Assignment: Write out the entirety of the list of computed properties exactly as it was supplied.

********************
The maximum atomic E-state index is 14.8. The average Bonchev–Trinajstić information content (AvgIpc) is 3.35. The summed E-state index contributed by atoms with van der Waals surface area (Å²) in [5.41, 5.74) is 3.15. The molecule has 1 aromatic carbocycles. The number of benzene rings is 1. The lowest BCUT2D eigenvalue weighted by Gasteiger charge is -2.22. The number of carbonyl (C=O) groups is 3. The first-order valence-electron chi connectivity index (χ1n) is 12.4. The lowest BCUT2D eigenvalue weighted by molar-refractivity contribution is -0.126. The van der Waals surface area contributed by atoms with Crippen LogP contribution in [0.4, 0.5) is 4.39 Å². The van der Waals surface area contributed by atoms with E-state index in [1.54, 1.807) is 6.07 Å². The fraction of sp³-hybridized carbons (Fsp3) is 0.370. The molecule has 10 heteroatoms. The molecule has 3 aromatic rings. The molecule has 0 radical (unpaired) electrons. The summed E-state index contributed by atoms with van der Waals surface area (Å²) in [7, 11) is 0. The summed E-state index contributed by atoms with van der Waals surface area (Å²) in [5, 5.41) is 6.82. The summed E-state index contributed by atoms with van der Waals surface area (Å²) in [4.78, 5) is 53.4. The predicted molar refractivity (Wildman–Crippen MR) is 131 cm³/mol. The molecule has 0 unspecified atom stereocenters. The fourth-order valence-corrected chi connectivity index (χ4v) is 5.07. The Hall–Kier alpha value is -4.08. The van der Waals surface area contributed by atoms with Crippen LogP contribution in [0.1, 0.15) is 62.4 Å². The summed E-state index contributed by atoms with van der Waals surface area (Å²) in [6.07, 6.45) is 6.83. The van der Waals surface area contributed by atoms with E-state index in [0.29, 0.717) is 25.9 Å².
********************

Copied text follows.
The maximum atomic E-state index is 14.8. The average Bonchev–Trinajstić information content (AvgIpc) is 3.35. The summed E-state index contributed by atoms with van der Waals surface area (Å²) in [5.41, 5.74) is 3.15. The molecule has 1 aromatic carbocycles. The number of benzene rings is 1. The lowest BCUT2D eigenvalue weighted by Gasteiger charge is -2.22. The number of carbonyl (C=O) groups is 3. The first-order valence-electron chi connectivity index (χ1n) is 12.4. The lowest BCUT2D eigenvalue weighted by molar-refractivity contribution is -0.126. The van der Waals surface area contributed by atoms with Crippen LogP contribution in [0.4, 0.5) is 4.39 Å². The van der Waals surface area contributed by atoms with E-state index in [1.54, 1.807) is 6.07 Å². The fraction of sp³-hybridized carbons (Fsp3) is 0.370. The molecule has 10 heteroatoms. The molecule has 3 aromatic rings. The molecule has 0 radical (unpaired) electrons. The summed E-state index contributed by atoms with van der Waals surface area (Å²) in [7, 11) is 0. The summed E-state index contributed by atoms with van der Waals surface area (Å²) in [5, 5.41) is 6.82. The summed E-state index contributed by atoms with van der Waals surface area (Å²) in [4.78, 5) is 53.4. The predicted molar refractivity (Wildman–Crippen MR) is 131 cm³/mol. The molecule has 0 unspecified atom stereocenters. The fourth-order valence-corrected chi connectivity index (χ4v) is 5.07. The Hall–Kier alpha value is -4.08. The van der Waals surface area contributed by atoms with Crippen LogP contribution in [0.1, 0.15) is 62.4 Å². The summed E-state index contributed by atoms with van der Waals surface area (Å²) in [6.07, 6.45) is 6.83. The van der Waals surface area contributed by atoms with E-state index in [0.29, 0.717) is 25.9 Å².